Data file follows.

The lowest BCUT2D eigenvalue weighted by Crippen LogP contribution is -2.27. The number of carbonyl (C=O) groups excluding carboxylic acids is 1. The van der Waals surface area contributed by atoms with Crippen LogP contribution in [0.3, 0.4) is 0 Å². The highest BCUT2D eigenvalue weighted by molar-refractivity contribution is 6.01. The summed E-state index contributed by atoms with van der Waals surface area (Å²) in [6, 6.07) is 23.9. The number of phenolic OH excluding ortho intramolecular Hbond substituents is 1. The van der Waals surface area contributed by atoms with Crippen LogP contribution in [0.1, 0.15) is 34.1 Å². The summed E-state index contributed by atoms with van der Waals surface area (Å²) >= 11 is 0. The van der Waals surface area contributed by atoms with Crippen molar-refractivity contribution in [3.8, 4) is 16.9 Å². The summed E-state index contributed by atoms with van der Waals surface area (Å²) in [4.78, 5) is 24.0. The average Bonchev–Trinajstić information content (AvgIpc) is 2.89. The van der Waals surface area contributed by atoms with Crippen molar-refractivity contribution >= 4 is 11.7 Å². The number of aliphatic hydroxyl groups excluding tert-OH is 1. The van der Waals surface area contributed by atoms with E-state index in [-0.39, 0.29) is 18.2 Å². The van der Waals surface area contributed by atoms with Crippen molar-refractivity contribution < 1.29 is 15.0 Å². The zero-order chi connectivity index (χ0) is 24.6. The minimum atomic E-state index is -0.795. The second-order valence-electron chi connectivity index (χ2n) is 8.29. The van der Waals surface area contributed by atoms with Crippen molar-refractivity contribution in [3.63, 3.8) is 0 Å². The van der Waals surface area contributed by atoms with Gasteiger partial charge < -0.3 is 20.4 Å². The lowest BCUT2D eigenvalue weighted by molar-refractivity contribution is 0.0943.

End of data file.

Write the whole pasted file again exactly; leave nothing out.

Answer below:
The lowest BCUT2D eigenvalue weighted by Crippen LogP contribution is -2.27. The number of carbonyl (C=O) groups excluding carboxylic acids is 1. The van der Waals surface area contributed by atoms with Crippen LogP contribution in [0.3, 0.4) is 0 Å². The highest BCUT2D eigenvalue weighted by molar-refractivity contribution is 6.01. The summed E-state index contributed by atoms with van der Waals surface area (Å²) in [6, 6.07) is 23.9. The number of phenolic OH excluding ortho intramolecular Hbond substituents is 1. The van der Waals surface area contributed by atoms with Crippen LogP contribution in [0.1, 0.15) is 34.1 Å². The summed E-state index contributed by atoms with van der Waals surface area (Å²) >= 11 is 0. The van der Waals surface area contributed by atoms with Crippen molar-refractivity contribution in [3.8, 4) is 16.9 Å². The summed E-state index contributed by atoms with van der Waals surface area (Å²) in [4.78, 5) is 24.0. The average Bonchev–Trinajstić information content (AvgIpc) is 2.89. The van der Waals surface area contributed by atoms with Crippen molar-refractivity contribution >= 4 is 11.7 Å². The number of aliphatic hydroxyl groups excluding tert-OH is 1. The van der Waals surface area contributed by atoms with E-state index in [-0.39, 0.29) is 18.2 Å². The van der Waals surface area contributed by atoms with Crippen molar-refractivity contribution < 1.29 is 15.0 Å². The zero-order chi connectivity index (χ0) is 24.6. The minimum atomic E-state index is -0.795. The second-order valence-electron chi connectivity index (χ2n) is 8.29. The van der Waals surface area contributed by atoms with Crippen molar-refractivity contribution in [3.63, 3.8) is 0 Å². The van der Waals surface area contributed by atoms with Gasteiger partial charge < -0.3 is 20.4 Å². The lowest BCUT2D eigenvalue weighted by molar-refractivity contribution is 0.0943.